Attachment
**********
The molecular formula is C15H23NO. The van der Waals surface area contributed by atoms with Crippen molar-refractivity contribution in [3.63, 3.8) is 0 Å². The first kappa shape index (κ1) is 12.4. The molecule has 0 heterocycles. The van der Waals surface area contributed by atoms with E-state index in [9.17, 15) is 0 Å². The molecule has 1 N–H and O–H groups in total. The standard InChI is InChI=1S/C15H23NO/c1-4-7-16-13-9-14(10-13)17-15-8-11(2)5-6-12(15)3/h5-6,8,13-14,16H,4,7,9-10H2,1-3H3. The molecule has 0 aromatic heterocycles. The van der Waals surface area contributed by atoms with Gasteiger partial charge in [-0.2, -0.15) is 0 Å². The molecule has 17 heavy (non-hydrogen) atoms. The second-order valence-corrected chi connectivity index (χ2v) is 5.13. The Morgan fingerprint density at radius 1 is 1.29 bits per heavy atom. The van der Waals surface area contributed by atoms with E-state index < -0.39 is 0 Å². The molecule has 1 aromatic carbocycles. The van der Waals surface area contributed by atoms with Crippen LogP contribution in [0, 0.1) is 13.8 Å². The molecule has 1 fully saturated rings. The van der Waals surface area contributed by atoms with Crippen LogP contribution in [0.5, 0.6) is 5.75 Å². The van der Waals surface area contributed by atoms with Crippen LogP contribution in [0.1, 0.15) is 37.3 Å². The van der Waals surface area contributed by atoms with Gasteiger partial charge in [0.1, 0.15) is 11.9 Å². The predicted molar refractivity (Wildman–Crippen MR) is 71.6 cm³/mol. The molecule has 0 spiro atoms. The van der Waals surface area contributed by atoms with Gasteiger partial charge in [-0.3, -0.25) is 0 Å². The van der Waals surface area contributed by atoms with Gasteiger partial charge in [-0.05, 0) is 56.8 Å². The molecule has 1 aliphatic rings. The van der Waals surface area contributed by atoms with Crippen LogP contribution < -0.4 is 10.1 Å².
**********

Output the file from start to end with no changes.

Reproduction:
The molecular formula is C15H23NO. The van der Waals surface area contributed by atoms with Crippen molar-refractivity contribution in [3.63, 3.8) is 0 Å². The first kappa shape index (κ1) is 12.4. The molecule has 0 heterocycles. The van der Waals surface area contributed by atoms with E-state index in [9.17, 15) is 0 Å². The molecule has 1 N–H and O–H groups in total. The standard InChI is InChI=1S/C15H23NO/c1-4-7-16-13-9-14(10-13)17-15-8-11(2)5-6-12(15)3/h5-6,8,13-14,16H,4,7,9-10H2,1-3H3. The molecule has 0 aromatic heterocycles. The van der Waals surface area contributed by atoms with Gasteiger partial charge in [-0.2, -0.15) is 0 Å². The molecule has 17 heavy (non-hydrogen) atoms. The second-order valence-corrected chi connectivity index (χ2v) is 5.13. The Morgan fingerprint density at radius 1 is 1.29 bits per heavy atom. The van der Waals surface area contributed by atoms with E-state index < -0.39 is 0 Å². The molecule has 1 aromatic carbocycles. The van der Waals surface area contributed by atoms with Crippen LogP contribution in [0, 0.1) is 13.8 Å². The molecule has 1 fully saturated rings. The van der Waals surface area contributed by atoms with Crippen LogP contribution in [0.5, 0.6) is 5.75 Å². The van der Waals surface area contributed by atoms with Crippen LogP contribution in [0.1, 0.15) is 37.3 Å². The van der Waals surface area contributed by atoms with Gasteiger partial charge in [0.1, 0.15) is 11.9 Å². The predicted molar refractivity (Wildman–Crippen MR) is 71.6 cm³/mol. The molecule has 0 spiro atoms. The van der Waals surface area contributed by atoms with Gasteiger partial charge in [-0.3, -0.25) is 0 Å². The van der Waals surface area contributed by atoms with Gasteiger partial charge in [-0.05, 0) is 56.8 Å². The molecule has 1 aliphatic rings. The van der Waals surface area contributed by atoms with Crippen LogP contribution < -0.4 is 10.1 Å².